St. Teresa and Life as an “Inconvenient Hotel”

You might have read this quotation at some point:

In light of heaven, the worst suffering on earth, a life full of the most atrocious tortures on earth, will be seen to be no more serious than one night in an inconvenient hotel.

This quote is often attributed to Mother Teresa, but elsewhere it is attributed to St. Teresa of Avila. I looked high and low for a source. I found my way to p. 47 in Lee Strobel’s book, The Case for Faith. But there, the quote is actually in the mouth of the famous Catholic author, Peter Kreeft citing “St. Teresa.” Kreeft himself alludes to the quotation on p. 139 in his book, Making Sense Out of Suffering, but he does not actually quote it. So where does that leave us?

An Alternate Version

I found an alternate version of the quotation that goes like this:

From heaven even the most miserable life will look like one bad night at an inconvenient hotel.

That one is attributed to St. Teresa of Avila, but these two quotes must have a common lineage, right?

Finding the Source of the Quotation

I think I finally tracked the thread of the quote down to chapter 40 of The Way of Perfection by St. Teresa of Avila, where she is comparing life in hell to life on earth as two alternate hotels. I will quote the larger context here:

What will become of the poor soul that, after being freed from the sufferings and trials of death, falls immediately into these hands? What terrible rest it receives! How mangled as it goes to hell! What a multitude of different kinds of serpents! What a terrifying place! What a wretched inn! If it is hard for a self-indulgent person (for such are the ones who will be more likely to go there) to spend one night in a bad inn, what do you think that sad soul will feel at being in this kind of inn forever, without end?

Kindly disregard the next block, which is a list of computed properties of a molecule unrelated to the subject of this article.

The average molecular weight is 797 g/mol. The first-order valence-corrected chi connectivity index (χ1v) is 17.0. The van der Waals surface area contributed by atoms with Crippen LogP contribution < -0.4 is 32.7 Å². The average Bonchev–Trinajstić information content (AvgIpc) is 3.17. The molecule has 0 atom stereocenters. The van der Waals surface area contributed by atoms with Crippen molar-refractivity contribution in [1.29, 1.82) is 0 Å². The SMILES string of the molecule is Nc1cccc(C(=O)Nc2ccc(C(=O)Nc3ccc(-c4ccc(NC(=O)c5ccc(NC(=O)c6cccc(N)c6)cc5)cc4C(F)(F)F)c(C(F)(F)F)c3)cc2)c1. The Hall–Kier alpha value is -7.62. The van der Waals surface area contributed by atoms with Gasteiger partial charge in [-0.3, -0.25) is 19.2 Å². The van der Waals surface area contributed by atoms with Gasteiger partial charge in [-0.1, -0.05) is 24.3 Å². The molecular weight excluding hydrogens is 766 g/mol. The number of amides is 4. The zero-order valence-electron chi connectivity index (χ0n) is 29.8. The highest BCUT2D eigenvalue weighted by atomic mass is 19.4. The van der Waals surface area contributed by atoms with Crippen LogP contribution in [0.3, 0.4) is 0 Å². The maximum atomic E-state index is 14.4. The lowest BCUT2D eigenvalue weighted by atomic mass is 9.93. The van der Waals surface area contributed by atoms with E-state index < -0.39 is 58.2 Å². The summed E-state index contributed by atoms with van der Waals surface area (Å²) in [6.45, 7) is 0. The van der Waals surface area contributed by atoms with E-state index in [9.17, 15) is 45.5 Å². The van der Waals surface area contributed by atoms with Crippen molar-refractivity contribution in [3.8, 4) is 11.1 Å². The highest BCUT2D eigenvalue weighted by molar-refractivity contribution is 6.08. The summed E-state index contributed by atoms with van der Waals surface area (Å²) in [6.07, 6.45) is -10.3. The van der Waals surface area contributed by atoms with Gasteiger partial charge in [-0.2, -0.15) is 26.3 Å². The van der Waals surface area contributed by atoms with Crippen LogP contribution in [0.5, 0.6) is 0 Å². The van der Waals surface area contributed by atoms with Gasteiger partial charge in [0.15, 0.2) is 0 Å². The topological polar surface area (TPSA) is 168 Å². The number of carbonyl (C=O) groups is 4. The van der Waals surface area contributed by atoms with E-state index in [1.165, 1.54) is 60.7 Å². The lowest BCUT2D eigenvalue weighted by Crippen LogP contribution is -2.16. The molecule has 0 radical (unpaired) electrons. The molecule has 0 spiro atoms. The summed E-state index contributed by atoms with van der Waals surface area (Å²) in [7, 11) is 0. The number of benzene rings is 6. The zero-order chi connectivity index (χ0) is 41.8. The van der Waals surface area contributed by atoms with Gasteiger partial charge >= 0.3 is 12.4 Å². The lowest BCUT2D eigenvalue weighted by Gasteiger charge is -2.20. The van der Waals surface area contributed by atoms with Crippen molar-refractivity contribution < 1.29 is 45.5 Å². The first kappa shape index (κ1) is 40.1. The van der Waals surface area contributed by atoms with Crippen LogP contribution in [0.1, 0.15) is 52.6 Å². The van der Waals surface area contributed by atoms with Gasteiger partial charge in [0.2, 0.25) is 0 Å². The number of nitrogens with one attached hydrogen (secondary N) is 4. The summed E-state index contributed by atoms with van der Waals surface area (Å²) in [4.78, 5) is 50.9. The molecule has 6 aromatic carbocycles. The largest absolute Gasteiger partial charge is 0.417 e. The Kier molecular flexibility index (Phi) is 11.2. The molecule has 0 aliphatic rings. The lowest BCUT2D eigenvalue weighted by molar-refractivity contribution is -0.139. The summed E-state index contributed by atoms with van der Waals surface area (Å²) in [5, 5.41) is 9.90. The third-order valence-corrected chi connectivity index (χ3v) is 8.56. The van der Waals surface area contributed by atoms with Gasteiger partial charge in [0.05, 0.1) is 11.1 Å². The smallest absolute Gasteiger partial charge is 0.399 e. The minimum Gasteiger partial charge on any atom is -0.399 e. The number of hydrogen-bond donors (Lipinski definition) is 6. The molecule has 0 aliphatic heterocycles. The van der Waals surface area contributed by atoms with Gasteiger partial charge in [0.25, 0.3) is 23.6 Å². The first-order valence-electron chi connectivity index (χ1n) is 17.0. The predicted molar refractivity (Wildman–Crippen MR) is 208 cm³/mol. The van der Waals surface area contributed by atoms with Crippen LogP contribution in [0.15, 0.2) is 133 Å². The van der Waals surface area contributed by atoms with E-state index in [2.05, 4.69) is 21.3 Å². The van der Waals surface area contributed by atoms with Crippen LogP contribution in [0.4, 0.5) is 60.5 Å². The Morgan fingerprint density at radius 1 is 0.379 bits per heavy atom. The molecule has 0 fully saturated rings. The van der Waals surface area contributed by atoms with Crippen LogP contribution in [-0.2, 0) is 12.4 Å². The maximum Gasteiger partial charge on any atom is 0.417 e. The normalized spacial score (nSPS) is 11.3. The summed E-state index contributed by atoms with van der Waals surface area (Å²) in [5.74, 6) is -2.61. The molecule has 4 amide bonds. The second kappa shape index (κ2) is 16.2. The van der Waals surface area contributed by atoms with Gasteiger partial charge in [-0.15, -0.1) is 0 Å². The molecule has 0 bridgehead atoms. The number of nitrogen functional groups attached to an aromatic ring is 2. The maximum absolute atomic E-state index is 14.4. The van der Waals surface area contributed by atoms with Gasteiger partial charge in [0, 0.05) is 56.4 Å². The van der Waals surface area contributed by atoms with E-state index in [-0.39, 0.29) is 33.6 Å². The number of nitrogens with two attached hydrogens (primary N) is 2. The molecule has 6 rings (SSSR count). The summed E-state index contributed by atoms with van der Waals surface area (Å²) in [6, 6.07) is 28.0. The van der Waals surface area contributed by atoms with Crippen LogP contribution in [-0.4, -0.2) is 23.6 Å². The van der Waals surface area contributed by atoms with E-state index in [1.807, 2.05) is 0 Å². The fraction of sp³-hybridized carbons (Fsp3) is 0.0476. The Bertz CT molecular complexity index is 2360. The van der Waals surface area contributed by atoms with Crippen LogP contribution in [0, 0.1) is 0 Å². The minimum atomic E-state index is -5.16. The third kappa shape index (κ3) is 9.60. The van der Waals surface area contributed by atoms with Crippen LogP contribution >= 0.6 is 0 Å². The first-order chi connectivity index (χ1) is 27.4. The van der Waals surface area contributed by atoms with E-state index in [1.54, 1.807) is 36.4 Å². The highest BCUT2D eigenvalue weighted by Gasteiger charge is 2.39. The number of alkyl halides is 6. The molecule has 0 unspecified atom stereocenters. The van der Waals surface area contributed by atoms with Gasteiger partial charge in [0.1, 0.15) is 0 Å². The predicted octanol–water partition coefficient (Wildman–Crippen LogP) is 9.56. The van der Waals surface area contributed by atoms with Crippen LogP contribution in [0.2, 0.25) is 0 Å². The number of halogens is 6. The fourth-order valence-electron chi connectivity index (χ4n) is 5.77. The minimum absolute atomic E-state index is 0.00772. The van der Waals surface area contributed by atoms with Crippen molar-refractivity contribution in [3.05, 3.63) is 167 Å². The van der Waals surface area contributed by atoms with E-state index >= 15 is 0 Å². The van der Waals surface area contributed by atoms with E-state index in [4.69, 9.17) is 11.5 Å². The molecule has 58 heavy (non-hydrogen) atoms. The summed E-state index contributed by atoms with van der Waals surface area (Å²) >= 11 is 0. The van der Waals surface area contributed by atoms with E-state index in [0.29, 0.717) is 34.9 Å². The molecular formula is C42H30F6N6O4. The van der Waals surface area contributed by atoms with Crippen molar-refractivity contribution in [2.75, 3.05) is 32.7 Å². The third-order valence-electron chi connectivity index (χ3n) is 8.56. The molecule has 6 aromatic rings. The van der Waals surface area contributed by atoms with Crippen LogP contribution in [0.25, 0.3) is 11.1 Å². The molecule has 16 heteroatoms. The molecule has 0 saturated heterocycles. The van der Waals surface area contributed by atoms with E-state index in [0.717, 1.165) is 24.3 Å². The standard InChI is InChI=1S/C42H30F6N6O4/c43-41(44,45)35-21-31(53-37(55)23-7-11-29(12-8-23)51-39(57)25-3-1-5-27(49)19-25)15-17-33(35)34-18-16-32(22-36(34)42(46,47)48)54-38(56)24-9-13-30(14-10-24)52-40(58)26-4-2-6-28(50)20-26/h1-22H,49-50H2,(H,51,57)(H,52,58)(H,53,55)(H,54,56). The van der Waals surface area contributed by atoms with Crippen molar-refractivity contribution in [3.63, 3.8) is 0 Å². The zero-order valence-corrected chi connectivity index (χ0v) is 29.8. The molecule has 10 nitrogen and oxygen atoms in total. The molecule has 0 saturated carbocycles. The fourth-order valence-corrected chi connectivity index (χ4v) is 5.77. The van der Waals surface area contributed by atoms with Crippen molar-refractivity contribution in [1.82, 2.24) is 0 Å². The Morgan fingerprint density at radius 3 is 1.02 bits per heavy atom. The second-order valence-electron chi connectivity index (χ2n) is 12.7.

Let us not desire delights, daughters; we are well-off here; the bad inn lasts for only a night. Let us praise God; let us force ourselves to do penance in this life. How sweet will be the death of one who has done penance for all his sins, of one who won’t have to go to purgatory! Even from here below you can begin to enjoy glory! You will find no fear within yourself but complete peace.

(Source: Teresa of Ávila, The Way of Perfection, Meditations on the Song of Songs, and The Interior Castle, trans. Kieran Kavanaugh and Otilio Rodriguez, vol. 2 of The Collected Works of St. Teresa of Avila [Washington, D.C.: ICS Publications, 2017], 195.)

So there it is, I think. Life on earth is like a bad night at a bad inn. Mother Teresa loved St. Teresa of Avila, so it is very possible that she recycled the quotation and expanded it, but I have not found any evidence of it in print yet. If you do, let me know in the comments. If I do, I guess I’ll have to post a follow-up.

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